"What we are seeing in Korea today is the birth of a new government, a young leadership, fairly untested in the policy world," said Lee. "I believe, cumulatively speaking, they have a very, very naive view of how the world is run. There will be consequences of mismanaging not only North-South relations, but also the U.S.-(South Korea) alliance. Those consequences may come back to haunt us in the next several years or months."

But Lho Kyongsoo, professor of international politics at Seoul National University, said that although Roh "still doesn't know enough about the complexities of the world," he is learning quickly and adjusting accordingly.

"Whatever perceptions of differences between Washington and Seoul that resulted from the campaign for the presidency will be resolved earlier rather than later," said Lho. "He's a flexible thinker."

To be sure, much of the mistrust between Washington and Seoul started under the previous administration of Kim Dae-jung. Moon said South Korea was hurt that the United States made important decisions "without full consultation."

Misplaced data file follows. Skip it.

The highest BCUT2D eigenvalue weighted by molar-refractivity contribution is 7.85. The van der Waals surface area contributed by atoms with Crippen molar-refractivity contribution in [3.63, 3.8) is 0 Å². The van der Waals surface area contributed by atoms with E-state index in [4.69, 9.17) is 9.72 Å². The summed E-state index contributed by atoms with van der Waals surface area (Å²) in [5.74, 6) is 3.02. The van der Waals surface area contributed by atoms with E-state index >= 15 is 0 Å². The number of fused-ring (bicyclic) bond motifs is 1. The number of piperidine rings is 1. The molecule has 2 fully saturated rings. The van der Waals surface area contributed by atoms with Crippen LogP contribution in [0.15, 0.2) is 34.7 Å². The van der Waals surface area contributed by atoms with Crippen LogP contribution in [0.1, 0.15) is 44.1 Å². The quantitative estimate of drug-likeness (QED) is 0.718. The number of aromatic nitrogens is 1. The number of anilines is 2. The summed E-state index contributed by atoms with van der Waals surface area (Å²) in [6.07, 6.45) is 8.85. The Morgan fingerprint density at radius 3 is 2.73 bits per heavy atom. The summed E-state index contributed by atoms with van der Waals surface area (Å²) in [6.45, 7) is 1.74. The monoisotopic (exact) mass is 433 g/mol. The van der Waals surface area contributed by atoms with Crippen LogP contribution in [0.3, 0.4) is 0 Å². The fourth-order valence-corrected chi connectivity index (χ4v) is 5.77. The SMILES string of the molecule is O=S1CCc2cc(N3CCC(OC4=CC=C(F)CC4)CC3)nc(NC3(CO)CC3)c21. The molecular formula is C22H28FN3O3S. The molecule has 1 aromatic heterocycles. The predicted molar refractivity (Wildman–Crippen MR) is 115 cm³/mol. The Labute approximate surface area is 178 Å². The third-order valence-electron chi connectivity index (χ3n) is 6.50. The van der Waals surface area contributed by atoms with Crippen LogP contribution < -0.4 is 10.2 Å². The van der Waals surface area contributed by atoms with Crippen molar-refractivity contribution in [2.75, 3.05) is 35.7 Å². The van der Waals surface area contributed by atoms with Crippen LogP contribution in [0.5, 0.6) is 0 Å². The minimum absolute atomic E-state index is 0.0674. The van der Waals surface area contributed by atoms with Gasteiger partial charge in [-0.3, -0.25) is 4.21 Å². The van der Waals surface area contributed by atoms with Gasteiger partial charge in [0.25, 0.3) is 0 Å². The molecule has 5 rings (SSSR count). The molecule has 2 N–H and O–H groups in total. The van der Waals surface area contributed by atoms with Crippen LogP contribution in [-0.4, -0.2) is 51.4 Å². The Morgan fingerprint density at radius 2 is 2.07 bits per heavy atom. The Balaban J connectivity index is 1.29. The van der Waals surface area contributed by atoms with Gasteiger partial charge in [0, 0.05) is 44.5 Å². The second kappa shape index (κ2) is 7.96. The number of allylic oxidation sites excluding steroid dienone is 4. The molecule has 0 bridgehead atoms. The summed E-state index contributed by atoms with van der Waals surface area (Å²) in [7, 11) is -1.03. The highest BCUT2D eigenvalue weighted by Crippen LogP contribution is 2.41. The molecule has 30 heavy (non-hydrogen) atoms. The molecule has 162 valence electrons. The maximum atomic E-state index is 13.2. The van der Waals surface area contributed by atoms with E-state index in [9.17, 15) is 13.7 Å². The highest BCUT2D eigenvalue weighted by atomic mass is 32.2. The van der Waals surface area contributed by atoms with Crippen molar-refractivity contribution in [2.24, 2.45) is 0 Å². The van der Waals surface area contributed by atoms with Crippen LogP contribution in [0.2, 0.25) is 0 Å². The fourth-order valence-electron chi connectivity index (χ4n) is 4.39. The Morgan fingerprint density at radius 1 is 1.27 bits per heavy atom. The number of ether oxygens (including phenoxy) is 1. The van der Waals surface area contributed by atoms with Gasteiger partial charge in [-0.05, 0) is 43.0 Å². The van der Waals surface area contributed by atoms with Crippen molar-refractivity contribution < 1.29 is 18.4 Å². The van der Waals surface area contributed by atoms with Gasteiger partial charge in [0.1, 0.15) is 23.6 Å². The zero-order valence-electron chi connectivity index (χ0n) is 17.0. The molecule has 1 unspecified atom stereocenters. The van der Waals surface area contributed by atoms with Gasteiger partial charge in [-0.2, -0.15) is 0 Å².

When Kim visited President Bush in March 2001, the first Asian leader to do so, he expected at least tacit support for his "sunshine policy" of engaging North Korea. Instead, Bush called North Korea untrustworthy. The declaration was viewed by many South Koreans as a slap in the face.

Assemblyman Jay Yoo, who accompanied Kim on the trip, said Kim should not have talked about President Clinton, who, just months earlier, was working towards normalizing relations with Pyongyang and even considered making a diplomatic visit there.